Designing a Wild Home

How to Prevent Snowmelt From Damaging Your Foundation

Megan Wild 

In places with heavy snowfall, farmers and homesteaders need to prevent snowmelt from damaging the foundation of their homes and any outbuildings.

Snowmelt is, of course, water coming from melting snow. When snow and ice begin to melt, the water will seep into the ground. But under many conditions, including heavy snow and warm temperatures causing rapid melt, the ground can quickly become saturated. When it does, the water from snowmelt has to have somewhere to go. Unfortunately, it can go through foundations, damaging them.

It’s important to understand that foundations do not always repel all the water from snowmelt. Concrete foundations are porous. If there is too much water on the neighboring ground, water will start to go through the foundation. It can weaken the foundation itself, causing structural damage.

If snowmelt goes through your foundation repeatedly, you may have to replace the foundation, which is a lengthy and expensive process. Water going through the foundation, of course, can also damage the basement and any equipment or property stored in the basement.

Insurance companies generally don’t cover seepage from snowmelt, so you can end up paying for foundation replacement, basement repair, and replacement of damaged property out of your own pocket.

How can you prevent snowmelt from damaging your foundation? Follow these steps.

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Prevent Damage

  • Clear Snow Around the Buildings

The first and most important step in preventing snowmelt from damaging your foundation is to clear snow around all your buildings. It’s not enough just to shovel out the doors and the walkways. Experts recommend a 5-foot clearance around snow and your buildings. Keep the area shoveled at all times. Even if your area temperature is normally below freezing, a sudden warm day in the middle of December or January can start snowmelt. You want to make sure it’s far away from your foundation.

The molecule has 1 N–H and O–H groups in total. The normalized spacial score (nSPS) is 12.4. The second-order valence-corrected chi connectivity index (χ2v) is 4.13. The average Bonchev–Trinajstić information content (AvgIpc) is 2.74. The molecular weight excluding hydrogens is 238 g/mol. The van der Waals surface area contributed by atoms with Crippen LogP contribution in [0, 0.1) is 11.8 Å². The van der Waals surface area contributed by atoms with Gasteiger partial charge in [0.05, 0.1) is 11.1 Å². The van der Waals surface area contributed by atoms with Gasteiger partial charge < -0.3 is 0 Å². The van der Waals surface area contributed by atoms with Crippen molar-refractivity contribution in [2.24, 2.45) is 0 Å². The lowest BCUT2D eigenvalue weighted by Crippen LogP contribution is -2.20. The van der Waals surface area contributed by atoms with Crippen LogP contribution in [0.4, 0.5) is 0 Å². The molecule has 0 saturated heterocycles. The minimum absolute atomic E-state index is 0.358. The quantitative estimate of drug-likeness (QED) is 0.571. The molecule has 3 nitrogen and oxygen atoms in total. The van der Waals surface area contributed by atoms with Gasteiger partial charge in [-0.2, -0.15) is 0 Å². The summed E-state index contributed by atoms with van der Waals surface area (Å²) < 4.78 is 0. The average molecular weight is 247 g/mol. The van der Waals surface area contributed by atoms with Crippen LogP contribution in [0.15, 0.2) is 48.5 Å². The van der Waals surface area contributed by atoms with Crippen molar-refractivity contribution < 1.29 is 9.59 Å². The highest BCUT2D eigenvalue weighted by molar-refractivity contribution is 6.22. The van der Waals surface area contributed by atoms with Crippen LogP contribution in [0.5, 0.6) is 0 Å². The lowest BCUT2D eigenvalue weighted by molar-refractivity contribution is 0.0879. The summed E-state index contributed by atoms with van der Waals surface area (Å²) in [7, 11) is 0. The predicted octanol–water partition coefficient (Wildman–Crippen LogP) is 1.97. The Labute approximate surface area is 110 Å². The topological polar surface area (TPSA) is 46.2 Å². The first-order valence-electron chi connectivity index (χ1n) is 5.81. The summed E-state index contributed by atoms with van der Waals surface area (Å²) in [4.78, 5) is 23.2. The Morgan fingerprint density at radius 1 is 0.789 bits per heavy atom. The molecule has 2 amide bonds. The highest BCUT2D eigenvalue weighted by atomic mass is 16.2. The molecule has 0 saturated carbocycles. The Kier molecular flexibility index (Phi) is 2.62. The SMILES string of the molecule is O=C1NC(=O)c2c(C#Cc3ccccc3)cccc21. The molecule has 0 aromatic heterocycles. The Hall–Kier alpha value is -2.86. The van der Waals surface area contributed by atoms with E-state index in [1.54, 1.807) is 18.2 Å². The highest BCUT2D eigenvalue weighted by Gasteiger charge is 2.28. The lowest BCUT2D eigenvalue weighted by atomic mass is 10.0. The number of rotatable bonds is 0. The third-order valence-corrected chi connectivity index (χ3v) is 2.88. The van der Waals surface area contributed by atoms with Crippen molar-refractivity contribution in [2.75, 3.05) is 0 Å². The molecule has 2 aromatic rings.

• Fix Any Cracks in the Foundation

Inspect your foundations for cracks every spring and fall. Fix them immediately. Concrete will let some water seep through even if it’s not cracked. If it’s cracked, the water is going to seep through even faster.

  • Have a Sump Pump Ready

A sump pump can help with excess water. If you don’t currently have one, buy one. If you do have one, make sure it’s in working condition in the early fall, long before winter comes. You don’t want to have to use it in February, only to find out it needs major repair or has conked out entirely.

  • Don’t Try to Predict When Melt Will Come

You need to be prepared for snowmelt at any point after snow begins. Don’t confine your protection methods to the late winter or early spring. Some climate-change scientists predict that snowmelt will happen more slowly going forward. That is a general statement, but it may not pertain to your individual amount of snowfall and warm days. A 50-degree day in December can cause snowmelt.

  • Protect Items Stored in Basements

As part of a preventive strategy, it’s important to protect items stored in basements or next to foundations from the consequences of water coming in. Because, despite your best efforts, it may.  If you store family belongings in the basement, for example, place them on shelves so they will not be damaged by any water coming in. If you store feed on the ground in your barn, put it in waterproof containers. In a worst case scenario, you should always keep a running list of items you own and their value estimation for insurance purposes.

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How to Fix Water Damage

If you go down some morning and find water in your basement, assess where it might be coming from. Snowmelt is only one possible cause. Your pipes may have burst, or an appliance may have ceased to function.

  • Remove the Water

Whatever the cause, it’s important that the water be removed as quickly as possible. You might be tempted to extract the water yourself. It’s far more prudent to call a water damage restoration company. Even if you get rid of visible water on the floor, it may still be in your foundation, where it can cause structural damage. Moisture may also remain on the floor.

  • Check for Mold

Water left standing can cause mold within two days. Mold can be toxic. It is very hard to remove and can cause damage to the building and danger to your family’s health. A water restoration company can also check for mold and give advice on removing it.

  • Repair Any Damage

Once the area is made safe from water, you’ll need to repair any damaged areas or items. Professionals can help with this as well. It’s especially important to repair any damage that could compromise your structure or property in the future.